With Montreal set to play two against Ottawa, I tried to find as many Habs as possible to recommend. Unfortunately, most of their scorers are well above 50 percent covered. The best remaining option has to be Drouin, who enters play Thursday with a goal and eight assists. He should prolong that production against the Sens based on a place in the top-six and the first PP, with the second placement notable since Ottawa’s penalty killing is also predictably horrible.
If people voted on which NHLer they think is the most surprising forward on a team’s No. 1 power play, Killorn would rank high on that list. That’s not a knock against him considering he totaled 49 points during last season’s abbreviated schedule following two years in the 40s. Killorn sits in the heart of an excellent offense and skates in all situations. And did you know he leads all Tampa Bay forwards in ice time?
Since producing 73 points in 2016-17, Getzlaf has seen that total decline each year. He’s captained the Ducks for 11 seasons, but his influence has diminished with younger forwards joining the mix. At 35, Getzlaf is operating with the lightest workload of his career but continues to find scoring opportunities. The five assists might not be anything special, but he remains active on the man-advantage while working hard on faceoffs and delivering more than two hits per game.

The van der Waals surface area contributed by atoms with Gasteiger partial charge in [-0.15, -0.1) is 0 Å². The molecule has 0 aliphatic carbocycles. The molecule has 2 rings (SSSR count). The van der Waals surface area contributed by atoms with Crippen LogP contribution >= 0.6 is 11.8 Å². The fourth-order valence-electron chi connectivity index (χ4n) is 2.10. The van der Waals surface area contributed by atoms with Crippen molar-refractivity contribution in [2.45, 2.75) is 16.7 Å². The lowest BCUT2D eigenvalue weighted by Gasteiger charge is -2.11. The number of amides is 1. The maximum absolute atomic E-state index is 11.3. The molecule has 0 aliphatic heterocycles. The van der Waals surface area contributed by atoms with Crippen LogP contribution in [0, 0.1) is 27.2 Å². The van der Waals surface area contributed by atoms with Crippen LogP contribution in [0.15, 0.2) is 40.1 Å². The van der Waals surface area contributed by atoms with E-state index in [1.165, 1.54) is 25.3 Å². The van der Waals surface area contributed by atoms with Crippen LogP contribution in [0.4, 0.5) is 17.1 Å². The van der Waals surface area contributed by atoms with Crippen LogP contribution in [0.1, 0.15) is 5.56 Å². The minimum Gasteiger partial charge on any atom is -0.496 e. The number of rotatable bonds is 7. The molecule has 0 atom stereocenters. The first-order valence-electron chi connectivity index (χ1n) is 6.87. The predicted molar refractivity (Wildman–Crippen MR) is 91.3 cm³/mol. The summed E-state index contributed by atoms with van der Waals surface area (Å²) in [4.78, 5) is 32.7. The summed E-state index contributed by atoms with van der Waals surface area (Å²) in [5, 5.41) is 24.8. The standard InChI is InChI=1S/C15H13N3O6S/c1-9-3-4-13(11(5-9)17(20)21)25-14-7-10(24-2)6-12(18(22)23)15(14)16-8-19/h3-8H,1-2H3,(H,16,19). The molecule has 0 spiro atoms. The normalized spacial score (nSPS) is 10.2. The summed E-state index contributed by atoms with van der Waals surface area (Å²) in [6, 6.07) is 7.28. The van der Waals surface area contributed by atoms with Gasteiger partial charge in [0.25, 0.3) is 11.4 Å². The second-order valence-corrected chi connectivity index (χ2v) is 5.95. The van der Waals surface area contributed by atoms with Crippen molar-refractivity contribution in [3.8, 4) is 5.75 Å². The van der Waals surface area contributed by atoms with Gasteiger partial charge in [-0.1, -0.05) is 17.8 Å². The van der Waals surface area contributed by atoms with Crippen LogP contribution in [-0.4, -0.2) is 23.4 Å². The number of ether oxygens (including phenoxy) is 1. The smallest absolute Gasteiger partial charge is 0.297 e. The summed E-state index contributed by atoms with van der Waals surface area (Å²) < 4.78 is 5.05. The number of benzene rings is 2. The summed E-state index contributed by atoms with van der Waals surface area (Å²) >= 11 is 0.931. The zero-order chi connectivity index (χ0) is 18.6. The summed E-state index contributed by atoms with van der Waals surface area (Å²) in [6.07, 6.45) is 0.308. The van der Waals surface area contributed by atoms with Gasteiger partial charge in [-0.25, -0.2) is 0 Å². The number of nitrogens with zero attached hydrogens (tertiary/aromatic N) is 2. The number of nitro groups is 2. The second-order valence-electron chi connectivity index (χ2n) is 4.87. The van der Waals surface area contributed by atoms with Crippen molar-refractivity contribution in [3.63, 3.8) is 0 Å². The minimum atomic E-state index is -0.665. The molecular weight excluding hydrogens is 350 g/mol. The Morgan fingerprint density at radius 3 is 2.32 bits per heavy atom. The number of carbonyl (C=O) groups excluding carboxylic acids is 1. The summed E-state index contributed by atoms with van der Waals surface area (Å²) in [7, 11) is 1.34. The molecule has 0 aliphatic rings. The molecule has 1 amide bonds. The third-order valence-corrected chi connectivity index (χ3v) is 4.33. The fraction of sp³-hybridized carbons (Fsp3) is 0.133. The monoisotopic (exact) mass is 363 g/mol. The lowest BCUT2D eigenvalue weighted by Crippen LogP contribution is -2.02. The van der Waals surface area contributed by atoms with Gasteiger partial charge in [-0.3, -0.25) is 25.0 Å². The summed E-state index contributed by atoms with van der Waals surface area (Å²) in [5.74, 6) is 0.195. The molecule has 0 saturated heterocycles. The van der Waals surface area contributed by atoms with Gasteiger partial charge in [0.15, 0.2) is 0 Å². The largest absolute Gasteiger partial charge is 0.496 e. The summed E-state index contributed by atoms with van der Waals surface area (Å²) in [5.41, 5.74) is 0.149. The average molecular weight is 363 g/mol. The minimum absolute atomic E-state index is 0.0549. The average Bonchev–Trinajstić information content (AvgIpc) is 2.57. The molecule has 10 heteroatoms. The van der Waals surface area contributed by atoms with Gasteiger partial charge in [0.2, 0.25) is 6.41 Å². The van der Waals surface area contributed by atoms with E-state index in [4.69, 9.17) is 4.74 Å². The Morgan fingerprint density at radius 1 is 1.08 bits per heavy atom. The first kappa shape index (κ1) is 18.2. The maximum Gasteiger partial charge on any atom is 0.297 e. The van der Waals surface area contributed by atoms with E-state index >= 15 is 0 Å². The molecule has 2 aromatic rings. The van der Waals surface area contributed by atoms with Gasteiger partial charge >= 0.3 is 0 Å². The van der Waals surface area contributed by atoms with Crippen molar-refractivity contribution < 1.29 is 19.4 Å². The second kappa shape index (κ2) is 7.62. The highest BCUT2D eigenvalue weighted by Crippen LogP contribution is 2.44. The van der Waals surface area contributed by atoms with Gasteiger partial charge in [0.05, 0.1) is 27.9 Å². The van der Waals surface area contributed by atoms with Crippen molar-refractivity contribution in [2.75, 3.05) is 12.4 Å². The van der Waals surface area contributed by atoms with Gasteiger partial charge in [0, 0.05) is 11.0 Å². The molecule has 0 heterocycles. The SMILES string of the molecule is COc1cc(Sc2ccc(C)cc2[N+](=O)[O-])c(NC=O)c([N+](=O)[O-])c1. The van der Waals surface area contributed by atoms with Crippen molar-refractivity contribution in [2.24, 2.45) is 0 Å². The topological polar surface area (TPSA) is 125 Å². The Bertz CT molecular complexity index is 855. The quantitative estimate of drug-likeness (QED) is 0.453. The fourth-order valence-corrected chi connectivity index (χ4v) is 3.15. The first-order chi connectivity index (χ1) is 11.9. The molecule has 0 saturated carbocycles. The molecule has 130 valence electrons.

The Sens might be bad, but there’s plenty of young offensive talent on display. Everyone is excited to see what Tim Stutzle will do in his first year, but many have patiently waited for Batherson to earn a full-time role after tearing up the AHL. He hasn’t disappointed, with a goal and four assists to go with 26 shots and 18 hits. Batherson also lines up on the top power play, where he averages more than five minutes while chipping in with four PPPs. If you can hold your nose with the plus-minus, then you’ll be rewarded with enough offense.
J.T. Compher, COL (3 percent)
For anyone who lost Nathan MacKinnon, Compher should be added as a replacement since he’ll essentially fill the void. While he won’t be able to replace the superstar’s production, he is literally occupying the position between Mikko Rantanen and Gabriel Landeskog in major scoring situations. Compher got his first taste of luxury Tuesday and collected seven PIM — consisting of a fighting major and instigating minor — but couldn’t muster any points. There’s a chance the Avs could trade for a center depending on the severity of MacKinnon’s injury or their record, so Compher’s status could worsen in upcoming contests. But for now, consider him a decent target. (NOTE: Colorado’s game against Minnesota on Thursday is postponed.)